Gulf nations face pressure from the Muslim Brotherhood
Gulf states must cooperate to face down the threat posed by the Muslim Brotherhood
UAE Foreign Minister Sheikh Abdullah bin Zayed Al Nahyan last week made a statement to the effect that Gulf states must cooperate to prevent the Muslim Brotherhood from plotting to undermine regional governments.
But does this Emirati wish, asked Kuwaiti writer Shamlan Youssef Al Essa in the UAE-based paper Al Ittihad, stand a chance of coming true? What is the nature of this prospective cooperation? And how can the influence of the Brotherhood be countered?
To be sure, the Muslim Brotherhood was given a push by the Arab Spring uprisings in several countries, notably Jordan, Morocco and Kuwait.
But the question is: what are the hurdles to the call from Sheikh Abdullah?
The security and intelligence cooperation is already on, but the source of the Brotherhood's threat is unknown to the Gulf states, the writer remarked.
This organisation has a long experience in underground political activity that has spanned more than 80 years. Egypt's intelligence, as powerful as it has been, could not prevent their rise to power, and their attempts to extend their reach to other Arab countries.
Gulf sates did not hesitant in backing Bahrain when Manama faced serious challenges from the opposition, but they stepped in because foreign powers, particularly Iran, were involved, according to the writer.
The history of the Gulf and the Brotherhood is a long and thorny one. It was the Gulf states - especially Kuwait and Saudi Arabia - that hosted the Islamist organisation when Egypt's former president, Gamal Abdel Nasser, was hunting them down following their 1954 attempt to assassinate him.
The Brotherhood-inspired Islamic Constitutional Movement is currently Kuwait's most powerful party. They have taken over most of the ministries, and have hit out at strong political rivals.
And although the government has entered a battle against the opposition, including the Brotherhood, it is unlikely that the latter will falter. So how could Kuwait help the UAE fight the Brotherhood when it is unable to do so at home? the writer wrote.
Saudi Arabia is overtly antagonistic towards the Brotherhood, and surely will back the UAE should a Brotherhood threat arise.
Bahrain and Oman will stand by the UAE because the Brotherhood in is weak there.
Qatar, which backed the Arab Spring in Libya, Egypt and now in Syria, will remain silent due to its strong ties with the Brotherhood, and the absence of a strong Brotherhood inside Qatar.
"The Brotherhood will surely try to seek power in the Gulf, and therefore, the Gulf States are required to quickly introduce political reforms because the West, mainly the US, wants these states to carry out the necessary reforms to avert any internal turmoil," concluded the writer.
Twenty months on, no end in sight in Syria
There is no shortage of disagreement about the Syrian crisis and ways to deal with it, not only among the ideologically and politically fragmented opposition, but also among regional and international countries that are involved in this issue, opined the London-based daily Al Quds Al Arabi in its lead editorial on Monday.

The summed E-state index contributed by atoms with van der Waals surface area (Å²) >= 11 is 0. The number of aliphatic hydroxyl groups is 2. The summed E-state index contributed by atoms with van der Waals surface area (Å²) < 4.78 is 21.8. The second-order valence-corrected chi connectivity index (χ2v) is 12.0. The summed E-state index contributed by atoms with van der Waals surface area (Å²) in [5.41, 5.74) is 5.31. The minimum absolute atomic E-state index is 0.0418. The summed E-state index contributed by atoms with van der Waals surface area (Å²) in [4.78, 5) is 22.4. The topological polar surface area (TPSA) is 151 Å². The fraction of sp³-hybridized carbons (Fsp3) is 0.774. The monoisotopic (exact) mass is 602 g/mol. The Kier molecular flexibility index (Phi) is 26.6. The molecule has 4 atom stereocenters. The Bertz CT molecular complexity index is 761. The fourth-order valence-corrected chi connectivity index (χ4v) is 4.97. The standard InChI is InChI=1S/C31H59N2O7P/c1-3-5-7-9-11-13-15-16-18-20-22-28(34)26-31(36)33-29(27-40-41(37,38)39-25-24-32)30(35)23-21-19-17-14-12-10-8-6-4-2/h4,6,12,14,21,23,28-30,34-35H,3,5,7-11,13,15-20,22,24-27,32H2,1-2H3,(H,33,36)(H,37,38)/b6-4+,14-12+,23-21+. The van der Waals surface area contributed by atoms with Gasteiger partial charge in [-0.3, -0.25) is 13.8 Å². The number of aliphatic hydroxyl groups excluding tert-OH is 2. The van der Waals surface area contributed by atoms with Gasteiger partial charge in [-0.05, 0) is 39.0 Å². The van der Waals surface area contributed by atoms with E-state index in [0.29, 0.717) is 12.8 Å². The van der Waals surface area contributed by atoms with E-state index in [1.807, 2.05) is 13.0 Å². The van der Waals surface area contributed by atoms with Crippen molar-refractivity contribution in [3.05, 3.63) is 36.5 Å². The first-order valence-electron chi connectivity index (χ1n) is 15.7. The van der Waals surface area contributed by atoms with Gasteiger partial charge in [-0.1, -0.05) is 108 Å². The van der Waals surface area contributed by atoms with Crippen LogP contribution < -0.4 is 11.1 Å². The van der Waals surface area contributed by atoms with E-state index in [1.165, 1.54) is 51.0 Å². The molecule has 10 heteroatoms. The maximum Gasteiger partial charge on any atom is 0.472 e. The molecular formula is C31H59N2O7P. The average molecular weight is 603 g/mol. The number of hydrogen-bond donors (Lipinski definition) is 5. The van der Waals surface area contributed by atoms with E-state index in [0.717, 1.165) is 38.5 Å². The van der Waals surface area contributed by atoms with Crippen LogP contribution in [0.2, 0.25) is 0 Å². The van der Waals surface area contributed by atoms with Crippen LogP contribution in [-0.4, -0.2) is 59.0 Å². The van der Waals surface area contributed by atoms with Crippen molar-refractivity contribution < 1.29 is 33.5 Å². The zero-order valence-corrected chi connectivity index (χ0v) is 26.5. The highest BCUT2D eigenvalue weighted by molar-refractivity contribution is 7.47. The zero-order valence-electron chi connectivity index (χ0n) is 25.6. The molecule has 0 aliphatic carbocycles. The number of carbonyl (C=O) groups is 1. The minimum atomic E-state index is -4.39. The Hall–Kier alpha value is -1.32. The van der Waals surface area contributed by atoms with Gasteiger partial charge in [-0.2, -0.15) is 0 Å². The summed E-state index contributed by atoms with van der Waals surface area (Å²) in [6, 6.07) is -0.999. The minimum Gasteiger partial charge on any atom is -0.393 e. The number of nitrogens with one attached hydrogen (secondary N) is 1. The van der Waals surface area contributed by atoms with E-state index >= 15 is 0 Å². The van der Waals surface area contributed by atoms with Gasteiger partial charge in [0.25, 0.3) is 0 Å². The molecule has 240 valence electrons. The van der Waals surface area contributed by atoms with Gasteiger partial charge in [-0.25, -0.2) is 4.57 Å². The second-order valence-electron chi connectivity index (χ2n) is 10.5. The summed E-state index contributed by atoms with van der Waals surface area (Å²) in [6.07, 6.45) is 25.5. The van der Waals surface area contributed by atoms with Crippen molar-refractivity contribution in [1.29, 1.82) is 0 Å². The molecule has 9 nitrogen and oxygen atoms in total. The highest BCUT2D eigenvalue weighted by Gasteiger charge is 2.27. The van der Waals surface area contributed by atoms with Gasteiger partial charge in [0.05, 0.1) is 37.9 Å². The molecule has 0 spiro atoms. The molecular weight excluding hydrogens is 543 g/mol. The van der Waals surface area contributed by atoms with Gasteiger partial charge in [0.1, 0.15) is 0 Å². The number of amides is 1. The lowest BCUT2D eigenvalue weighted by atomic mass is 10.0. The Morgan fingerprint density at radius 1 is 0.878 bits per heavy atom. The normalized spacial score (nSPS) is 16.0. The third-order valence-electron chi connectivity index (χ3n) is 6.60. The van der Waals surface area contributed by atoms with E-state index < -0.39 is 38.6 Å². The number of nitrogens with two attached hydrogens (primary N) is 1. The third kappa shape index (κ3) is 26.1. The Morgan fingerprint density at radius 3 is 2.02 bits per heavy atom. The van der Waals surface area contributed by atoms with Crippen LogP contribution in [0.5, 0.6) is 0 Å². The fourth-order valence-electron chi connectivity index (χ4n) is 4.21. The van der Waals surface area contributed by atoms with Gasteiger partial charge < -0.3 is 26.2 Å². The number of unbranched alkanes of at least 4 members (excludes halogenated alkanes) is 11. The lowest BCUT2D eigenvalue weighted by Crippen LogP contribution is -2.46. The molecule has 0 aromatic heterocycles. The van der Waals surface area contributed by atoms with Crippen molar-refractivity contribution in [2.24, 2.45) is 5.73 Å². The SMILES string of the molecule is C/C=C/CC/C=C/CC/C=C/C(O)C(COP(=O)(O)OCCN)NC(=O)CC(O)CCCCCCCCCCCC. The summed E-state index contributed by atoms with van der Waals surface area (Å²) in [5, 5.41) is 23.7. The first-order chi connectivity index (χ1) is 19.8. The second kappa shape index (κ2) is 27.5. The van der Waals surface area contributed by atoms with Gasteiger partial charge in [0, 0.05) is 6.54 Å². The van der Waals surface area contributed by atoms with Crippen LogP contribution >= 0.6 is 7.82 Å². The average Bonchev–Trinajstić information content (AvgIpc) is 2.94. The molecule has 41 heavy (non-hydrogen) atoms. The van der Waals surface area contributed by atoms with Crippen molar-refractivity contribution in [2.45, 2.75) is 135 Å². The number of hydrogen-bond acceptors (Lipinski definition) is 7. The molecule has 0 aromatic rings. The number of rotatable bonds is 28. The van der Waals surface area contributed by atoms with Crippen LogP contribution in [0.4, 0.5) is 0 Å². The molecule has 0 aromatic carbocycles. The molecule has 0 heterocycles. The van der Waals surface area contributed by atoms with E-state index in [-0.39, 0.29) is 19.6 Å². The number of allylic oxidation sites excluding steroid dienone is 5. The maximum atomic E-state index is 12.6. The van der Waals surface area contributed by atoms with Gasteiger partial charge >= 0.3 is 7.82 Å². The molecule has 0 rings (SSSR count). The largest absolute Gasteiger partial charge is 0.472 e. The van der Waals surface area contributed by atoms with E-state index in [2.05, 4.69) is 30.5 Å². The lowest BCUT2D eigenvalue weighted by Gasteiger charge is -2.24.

"But the one issue that everyone seems to agree on is that no foreseeable end could be detected on the horizon," said the paper.
The most important development in Syria is two-fold: first, the struggle can no longer be called a revolution as it is progressively turning into an armed confrontation. Second, the flames of the Syrian conflict have indeed spilt into neighbouring countries, especially into Turkey, and are expected to reach Jordan at a later stage.
On the one hand, the Assad regime's decision to wage a long and fierce war against its own people has indeed exhausted its fighting capabilities and weakened its control over large portions of the land. It wouldn't have lasted so long if it weren't for the support of Russia, China and Iran.
On the other hand, the Western camp's confusion and indecision about a clear strategy for dealing with the crisis, mainly when it comes to arming the opposition, has contributed to the Assad regime's resistance. Although some may argue that it also prevented a regional war.
Some still want Egypt to go back in time
Egypt is experiencing yet another substantial political bump due to court sentences in the "Camel Incident" and the president's attempt to lay off the attorney general, a decision he was forced to retract later since it falls outside his jurisdiction.
"But the issue isn't limited to that," said Tariq Al Homayed, the editor of the pan-Arab daily Asharq Al Awsat. "The real issue is that there are those who are seeking to take Egypt back to the age of the camel."
This becomes evident when one reviews a recent statement by Yussuf Al Qardawi, the Muslim Brotherhood's highest spiritual reference, who called on pilgrims in Mecca to pray against those he called "the nation's enemies". He also called for the re-prosecution of the officials that were acquitted from responsibility in the camel incident last year.
"The situation is clearly chaotic. This proves a continued desire to dismantle the concept of state, laws and regulations and replace them with 'spiritual' powers that transcend the powers of state and law, especially that Al Qardawi isn't Egypt's mufti."
The writer added: "Talk about state, law and institutions becomes void when these concepts are marginalised and destroyed through political positions shrouded in religious rhetoric."
* Digest compiled by The Translation Desk
Updated: October 16, 2012 04:00 AM